The other issue is that a good half of the clothes in my wardrobe are only accessible on casual Fridays and weekends. Just because I don't wear a shirt for six months in the summer doesn't mean I won't ever wear it. It might just as well mean that I need to break out of the rut of wearing my few favorites all the time. Maybe the end of summer and the end of winter would be good times to purge seasonal clothing -- I'm just not convinced that using backwards hangers would be the best method.

Going Green

We've been talking about this for at least a couple of years now -- getting rid of our bulky, gas-belching lawn mower. Earlier in the season I'd used some duck tape on one of the handles to secure it. Last summer the drive train had stopped working, so we needed to push the behemoth across our yard. Today the wheels literally fell off the thing. Something had to be done.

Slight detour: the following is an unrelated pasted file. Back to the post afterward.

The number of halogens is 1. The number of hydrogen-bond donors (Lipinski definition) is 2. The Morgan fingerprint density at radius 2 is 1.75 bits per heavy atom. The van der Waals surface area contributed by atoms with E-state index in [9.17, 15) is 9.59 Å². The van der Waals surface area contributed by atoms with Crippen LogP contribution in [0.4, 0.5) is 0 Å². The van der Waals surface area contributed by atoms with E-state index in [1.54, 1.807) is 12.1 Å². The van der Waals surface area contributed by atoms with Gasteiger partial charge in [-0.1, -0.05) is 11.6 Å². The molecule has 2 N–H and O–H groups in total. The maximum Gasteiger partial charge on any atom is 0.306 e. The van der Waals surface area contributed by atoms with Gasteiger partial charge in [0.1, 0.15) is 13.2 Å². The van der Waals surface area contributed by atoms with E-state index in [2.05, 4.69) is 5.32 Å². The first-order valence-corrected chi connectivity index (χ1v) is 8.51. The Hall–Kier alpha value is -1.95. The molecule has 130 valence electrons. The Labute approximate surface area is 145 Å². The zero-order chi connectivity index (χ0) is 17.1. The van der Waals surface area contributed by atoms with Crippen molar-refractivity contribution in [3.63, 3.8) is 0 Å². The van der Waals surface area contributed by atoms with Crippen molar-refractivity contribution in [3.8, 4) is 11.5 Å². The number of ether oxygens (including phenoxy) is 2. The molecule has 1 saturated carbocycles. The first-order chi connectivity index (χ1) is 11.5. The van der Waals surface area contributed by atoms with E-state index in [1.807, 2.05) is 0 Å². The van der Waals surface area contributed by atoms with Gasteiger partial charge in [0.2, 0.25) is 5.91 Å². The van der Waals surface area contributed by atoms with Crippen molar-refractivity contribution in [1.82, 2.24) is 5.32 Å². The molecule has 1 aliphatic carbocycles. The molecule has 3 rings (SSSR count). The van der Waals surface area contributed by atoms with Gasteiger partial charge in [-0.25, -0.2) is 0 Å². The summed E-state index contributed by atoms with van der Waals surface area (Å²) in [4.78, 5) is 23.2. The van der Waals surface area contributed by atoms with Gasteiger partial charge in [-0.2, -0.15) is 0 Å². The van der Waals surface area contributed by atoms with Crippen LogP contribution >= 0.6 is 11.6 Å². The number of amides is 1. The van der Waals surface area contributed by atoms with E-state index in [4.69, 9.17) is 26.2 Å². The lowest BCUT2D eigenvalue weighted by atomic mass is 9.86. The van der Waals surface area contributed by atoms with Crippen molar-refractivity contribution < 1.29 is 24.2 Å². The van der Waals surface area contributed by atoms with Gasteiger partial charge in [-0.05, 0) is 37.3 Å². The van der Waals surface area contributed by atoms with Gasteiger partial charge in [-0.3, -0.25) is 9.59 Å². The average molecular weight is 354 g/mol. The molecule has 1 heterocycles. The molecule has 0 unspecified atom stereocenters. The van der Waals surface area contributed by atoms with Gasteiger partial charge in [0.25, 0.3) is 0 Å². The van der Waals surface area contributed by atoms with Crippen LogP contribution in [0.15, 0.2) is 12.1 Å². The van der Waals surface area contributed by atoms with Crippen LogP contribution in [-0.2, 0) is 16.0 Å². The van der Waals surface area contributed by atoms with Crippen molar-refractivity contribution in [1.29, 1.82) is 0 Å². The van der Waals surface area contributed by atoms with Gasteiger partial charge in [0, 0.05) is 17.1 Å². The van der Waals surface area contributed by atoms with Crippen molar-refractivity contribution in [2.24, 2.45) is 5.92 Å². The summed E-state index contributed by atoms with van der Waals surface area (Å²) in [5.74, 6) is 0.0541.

Push Mower
The jury is still out on this highly-recommended mower that I picked up at our local hardware store. Love that it's not going to need gas or oil. Love that it's quiet, lightweight, and inexpensive. Still not sure about the actual cut of the lawn -- seems a little rougher than what we're used to -- but overall I think this will be a very good investment.

Blue Skies

Blue Skies

The Hacks of Life

Via Lifehacker, a brief article that echoes much of how I've felt about GTD for quite some time now. A little cultish. A little overly dogmatic. An incredibly far-reaching "system" that essentially boils down to an endless loop of "write stuff down so you don't forget it, and then don't forget to follow up on the stuff you've already written down."